Saturday, April 12, 2014

Latin Proverbs and Fables Round-Up: April 12

Here is a round-up of today's proverbs and fables - and for previous posts, check out the Bestiaria Latina Blog archives. You can keep up with the latest posts by using the RSS feed, or you might prefer to subscribe by email.

HODIE (Roman Calendar): pridie Idus Apriles, the day before the Ides of April.

MYTHS and LEGENDS: The art image for today's legend shows Ixion; you can also see the legends for the current week listed together here.


TINY MOTTOES: Today's tiny motto is: Scienter utor (English: I enjoy things wisely).

3-WORD PROVERBS: Today's 3-word verb-less proverb is Veritas temporis filia (English: Truth is the daughter of time)

AUDIO PROVERBS: Today's audio Latin proverb is Aut rex aut asinus (English: Either a king or a donkey). To read a brief essay about this proverb and to listen to the audio, visit the Latin Via Proverbs blog.

PUBLILIUS SYRUS: Today's proverb from Publilius Syrus is: Minus est quam servus dominus, qui servos timet (English: A master who fears his slaves is less than a slave).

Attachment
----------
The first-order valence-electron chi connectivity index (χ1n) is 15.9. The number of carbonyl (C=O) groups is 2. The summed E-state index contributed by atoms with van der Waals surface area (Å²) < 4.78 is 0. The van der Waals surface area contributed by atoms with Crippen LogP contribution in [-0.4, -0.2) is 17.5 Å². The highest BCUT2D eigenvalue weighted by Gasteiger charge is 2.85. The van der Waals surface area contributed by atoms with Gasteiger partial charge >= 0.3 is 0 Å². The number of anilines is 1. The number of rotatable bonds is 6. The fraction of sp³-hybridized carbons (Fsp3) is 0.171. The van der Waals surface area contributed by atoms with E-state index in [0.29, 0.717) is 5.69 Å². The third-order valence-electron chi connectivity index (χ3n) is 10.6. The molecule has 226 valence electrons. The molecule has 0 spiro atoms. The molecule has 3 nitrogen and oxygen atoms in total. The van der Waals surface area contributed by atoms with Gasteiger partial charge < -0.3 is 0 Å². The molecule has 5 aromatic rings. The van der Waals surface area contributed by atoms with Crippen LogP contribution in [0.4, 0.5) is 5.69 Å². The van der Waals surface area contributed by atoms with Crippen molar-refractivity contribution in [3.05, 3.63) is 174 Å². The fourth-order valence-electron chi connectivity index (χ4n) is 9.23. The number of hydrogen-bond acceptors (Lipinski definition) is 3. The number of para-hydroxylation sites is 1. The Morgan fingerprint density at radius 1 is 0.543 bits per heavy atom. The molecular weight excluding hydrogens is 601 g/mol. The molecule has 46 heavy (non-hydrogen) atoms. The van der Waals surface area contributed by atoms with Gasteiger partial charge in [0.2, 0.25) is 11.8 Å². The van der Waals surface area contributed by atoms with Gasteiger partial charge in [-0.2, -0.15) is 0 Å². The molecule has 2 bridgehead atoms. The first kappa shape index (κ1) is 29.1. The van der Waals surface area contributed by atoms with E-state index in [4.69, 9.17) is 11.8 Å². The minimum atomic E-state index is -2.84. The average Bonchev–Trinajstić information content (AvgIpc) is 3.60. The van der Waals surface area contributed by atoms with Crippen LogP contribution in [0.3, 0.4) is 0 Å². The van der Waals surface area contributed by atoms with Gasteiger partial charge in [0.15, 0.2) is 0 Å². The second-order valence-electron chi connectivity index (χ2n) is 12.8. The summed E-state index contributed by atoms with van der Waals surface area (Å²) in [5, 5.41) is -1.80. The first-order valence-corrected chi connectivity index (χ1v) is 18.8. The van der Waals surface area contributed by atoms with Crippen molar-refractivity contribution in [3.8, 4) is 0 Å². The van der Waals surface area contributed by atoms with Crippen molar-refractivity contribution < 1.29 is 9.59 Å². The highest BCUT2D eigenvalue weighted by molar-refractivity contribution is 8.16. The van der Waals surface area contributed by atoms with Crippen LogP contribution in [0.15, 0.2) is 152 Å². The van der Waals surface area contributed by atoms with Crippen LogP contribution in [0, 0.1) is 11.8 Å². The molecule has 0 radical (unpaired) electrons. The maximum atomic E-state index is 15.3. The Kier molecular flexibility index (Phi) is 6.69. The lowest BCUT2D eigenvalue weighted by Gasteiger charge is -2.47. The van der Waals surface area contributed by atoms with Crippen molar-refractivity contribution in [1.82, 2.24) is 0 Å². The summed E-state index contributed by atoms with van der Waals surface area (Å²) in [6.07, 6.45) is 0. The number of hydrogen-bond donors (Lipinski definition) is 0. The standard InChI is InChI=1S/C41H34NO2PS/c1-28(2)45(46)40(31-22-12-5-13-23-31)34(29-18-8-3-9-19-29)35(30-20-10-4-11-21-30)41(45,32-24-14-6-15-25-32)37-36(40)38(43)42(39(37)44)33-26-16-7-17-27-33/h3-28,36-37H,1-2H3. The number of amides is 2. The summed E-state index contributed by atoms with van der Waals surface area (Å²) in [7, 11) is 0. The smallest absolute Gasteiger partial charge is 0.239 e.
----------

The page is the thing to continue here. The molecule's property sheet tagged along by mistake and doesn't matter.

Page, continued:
ERASMUS' ANIMALS: Today's animal proverb from Erasmus is Sub omni lapide scorpius dormit (English: Under every rock sleeps a scorpion; from Adagia 1.4.34).

BREVISSIMA: The distich poster for today is Maximae Opes Prodesse. Click here for a full-sized view.

And here are today's proverbial LOLcats:


FABULAE FACILES: The fable from the Fabulae Faciles widget is Graculus et Pavones, a fable of borrowed feathers (this fable has a vocabulary list).

MILLE FABULAE: The fable from the Mille Fabulae et Una widget is Leo, Vacca, Capra, et Ovis, the famous story of the lion's share.

leo, vacca, capra et ovis

Latin Sundials. Below you will find an image of a sundial, and for detailed information about the Latin motto see this blog post: Umbra Transit, Lux Manet.